1960: Onion John (aka, please leave the bums alone)

VERDICT: Treasure, maybe

Sally’s Rating: 3/5

Onion John by Joseph Krumgold is a touching story of 12-year-old Andy Rusch’s friendship with an eccentric hermit who lives in a small New Jersey town. As the only one who can understand Onion John, Andy learns of his odd ways and old superstitions, and before long, the whole town wants to get involved in Onion John’s affairs by building him a house.

This coming of age tale excelled at capturing Andy’s innocence and bewilderment of Onion John’s ways. Andy easily gets swept up in Onion John’s Halloween superstitions and rain-making fantasies as many children would. He idolizes John’s ways and understands him better than anyone else, while John is able to indulge in Andy’s childishness and refusal to grow up. They accept each other for who they are, but the town’s insertion into their friendship makes things change for the worse as John begins to feel uncomfortable with having to act like someone he’s not.

Andy’s other genuine relationship is the one he has with his father. His father wants him to be an engineer and go to the moon, but Andy only wants to take over the family hardware business. Andy’s father tries to live vicariously through his son, which eventually spurs Andy to plan to run away with Onion John. I found this desire to run away to be an over the top reaction for someone who had been portrayed as fairly level-headed. Nevertheless, their relationship is believable and easy to read about.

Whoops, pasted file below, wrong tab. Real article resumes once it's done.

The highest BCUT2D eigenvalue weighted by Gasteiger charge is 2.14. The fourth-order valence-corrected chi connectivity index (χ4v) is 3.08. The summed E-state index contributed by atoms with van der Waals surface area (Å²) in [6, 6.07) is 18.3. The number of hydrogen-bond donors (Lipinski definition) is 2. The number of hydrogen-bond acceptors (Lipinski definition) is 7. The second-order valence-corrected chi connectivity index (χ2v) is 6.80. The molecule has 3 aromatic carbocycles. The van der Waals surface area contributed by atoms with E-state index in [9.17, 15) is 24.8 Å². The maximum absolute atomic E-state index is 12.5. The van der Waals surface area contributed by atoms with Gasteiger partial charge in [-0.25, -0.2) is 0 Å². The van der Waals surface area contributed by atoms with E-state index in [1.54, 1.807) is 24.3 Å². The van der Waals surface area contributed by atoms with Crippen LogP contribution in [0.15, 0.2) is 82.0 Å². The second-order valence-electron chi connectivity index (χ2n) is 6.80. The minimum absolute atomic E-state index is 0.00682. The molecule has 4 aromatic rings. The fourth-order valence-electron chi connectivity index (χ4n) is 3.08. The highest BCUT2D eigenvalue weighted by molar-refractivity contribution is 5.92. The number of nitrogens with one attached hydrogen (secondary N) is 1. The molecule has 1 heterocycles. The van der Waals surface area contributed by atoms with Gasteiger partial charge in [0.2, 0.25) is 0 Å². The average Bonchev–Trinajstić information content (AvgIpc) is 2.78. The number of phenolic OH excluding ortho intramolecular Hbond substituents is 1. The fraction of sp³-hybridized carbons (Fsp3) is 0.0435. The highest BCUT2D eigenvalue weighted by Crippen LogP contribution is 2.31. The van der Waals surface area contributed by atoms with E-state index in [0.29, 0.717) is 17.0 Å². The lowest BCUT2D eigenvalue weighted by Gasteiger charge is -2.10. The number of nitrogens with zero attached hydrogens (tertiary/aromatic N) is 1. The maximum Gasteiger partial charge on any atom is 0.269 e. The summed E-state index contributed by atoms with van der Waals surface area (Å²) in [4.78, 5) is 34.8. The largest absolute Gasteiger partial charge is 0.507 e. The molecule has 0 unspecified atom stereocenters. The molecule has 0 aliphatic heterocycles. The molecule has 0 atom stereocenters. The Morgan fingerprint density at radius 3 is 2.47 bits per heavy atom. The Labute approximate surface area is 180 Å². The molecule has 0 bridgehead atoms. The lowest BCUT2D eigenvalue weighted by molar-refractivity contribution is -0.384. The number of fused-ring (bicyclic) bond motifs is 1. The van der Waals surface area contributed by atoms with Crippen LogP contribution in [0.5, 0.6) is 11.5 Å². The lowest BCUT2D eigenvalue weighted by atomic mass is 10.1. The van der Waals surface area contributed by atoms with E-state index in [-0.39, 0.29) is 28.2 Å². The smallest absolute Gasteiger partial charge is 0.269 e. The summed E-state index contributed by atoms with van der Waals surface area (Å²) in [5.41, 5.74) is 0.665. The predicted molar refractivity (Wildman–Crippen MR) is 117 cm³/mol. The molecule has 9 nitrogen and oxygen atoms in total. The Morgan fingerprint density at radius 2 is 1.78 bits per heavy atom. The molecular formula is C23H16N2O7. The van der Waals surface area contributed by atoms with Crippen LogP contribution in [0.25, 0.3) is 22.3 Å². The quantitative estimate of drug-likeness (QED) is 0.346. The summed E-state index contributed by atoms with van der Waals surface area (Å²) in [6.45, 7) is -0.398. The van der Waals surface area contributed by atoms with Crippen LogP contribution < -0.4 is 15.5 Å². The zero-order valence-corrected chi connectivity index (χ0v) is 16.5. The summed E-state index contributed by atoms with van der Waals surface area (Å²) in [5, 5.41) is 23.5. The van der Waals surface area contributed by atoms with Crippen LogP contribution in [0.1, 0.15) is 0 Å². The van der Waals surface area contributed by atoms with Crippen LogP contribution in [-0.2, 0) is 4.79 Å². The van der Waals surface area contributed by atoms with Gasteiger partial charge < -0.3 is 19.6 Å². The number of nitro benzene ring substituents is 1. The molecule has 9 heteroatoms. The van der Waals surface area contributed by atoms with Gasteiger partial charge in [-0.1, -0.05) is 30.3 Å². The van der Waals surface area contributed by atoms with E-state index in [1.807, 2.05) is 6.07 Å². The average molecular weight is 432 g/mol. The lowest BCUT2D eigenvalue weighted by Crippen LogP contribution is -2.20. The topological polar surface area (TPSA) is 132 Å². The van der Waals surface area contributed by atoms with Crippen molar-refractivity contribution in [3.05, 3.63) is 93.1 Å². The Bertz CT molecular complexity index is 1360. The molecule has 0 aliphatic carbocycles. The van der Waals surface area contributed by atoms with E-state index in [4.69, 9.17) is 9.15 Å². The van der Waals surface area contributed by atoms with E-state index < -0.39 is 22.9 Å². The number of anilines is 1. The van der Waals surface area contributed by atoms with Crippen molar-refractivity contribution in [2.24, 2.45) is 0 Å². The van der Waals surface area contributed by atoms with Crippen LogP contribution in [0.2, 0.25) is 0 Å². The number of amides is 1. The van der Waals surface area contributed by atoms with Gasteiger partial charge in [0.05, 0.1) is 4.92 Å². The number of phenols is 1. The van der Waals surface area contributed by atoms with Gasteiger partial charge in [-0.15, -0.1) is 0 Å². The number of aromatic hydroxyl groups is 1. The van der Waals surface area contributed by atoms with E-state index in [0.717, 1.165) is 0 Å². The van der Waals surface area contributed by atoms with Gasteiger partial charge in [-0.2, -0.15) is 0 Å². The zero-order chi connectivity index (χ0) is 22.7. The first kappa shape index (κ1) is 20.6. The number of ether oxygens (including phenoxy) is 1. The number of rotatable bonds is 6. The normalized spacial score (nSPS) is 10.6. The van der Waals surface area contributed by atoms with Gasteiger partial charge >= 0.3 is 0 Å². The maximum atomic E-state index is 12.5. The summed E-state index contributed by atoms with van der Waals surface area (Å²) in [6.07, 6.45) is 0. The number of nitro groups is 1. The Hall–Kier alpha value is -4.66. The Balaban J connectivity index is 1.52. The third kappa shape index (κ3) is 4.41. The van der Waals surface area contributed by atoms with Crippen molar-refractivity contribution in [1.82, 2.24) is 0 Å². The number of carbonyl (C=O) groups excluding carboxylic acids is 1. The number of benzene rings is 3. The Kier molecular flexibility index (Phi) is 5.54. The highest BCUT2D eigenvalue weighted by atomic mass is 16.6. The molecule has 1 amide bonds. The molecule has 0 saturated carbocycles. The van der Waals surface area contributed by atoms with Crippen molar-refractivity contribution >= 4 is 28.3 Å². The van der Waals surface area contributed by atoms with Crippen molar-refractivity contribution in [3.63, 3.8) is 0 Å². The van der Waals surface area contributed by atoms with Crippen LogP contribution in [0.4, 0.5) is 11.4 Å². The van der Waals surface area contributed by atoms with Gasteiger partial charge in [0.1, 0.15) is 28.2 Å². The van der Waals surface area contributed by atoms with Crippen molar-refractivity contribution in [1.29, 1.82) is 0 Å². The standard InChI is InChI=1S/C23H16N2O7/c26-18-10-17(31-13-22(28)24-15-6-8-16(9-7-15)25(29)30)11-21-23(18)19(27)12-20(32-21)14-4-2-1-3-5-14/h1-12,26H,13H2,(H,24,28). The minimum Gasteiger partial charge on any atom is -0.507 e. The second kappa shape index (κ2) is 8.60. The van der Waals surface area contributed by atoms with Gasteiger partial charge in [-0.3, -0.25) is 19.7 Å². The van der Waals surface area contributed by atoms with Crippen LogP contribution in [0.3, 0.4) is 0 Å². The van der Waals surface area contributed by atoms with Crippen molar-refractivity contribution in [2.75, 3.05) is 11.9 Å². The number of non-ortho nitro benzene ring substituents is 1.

While coming of age narratives are not my favorite things to read, this book presented some themes that are not often covered in children’s novels. This book highlights the fact the sometimes people need to be left alone to make their own decisions. The town’s inclusion in Onion John’s life actually makes things worse for him, and I wasn’t quite sure where the author was going with the story until the very end.

I was ready for a predictable ending, but the story shifted gears and surprised me, redeeming this over-indulging and meandering tale. The father-son relationship comes to the forefront again as both Andy and his father begin to understand each other. There is a positive message hidden within the book about how children should be allowed to make their own choice on their own time. It made me wish more time had been spent on this relationship than on the antics of Onion John.

Overall, this book portrayed some complex relationships without any of the characters getting into deep trouble. It combines the right level of whimsical fantasy with deep grounded reality. If you are looking for a book about father-son relationships, Onion John is an okay read, but don’t expect too much out of it.

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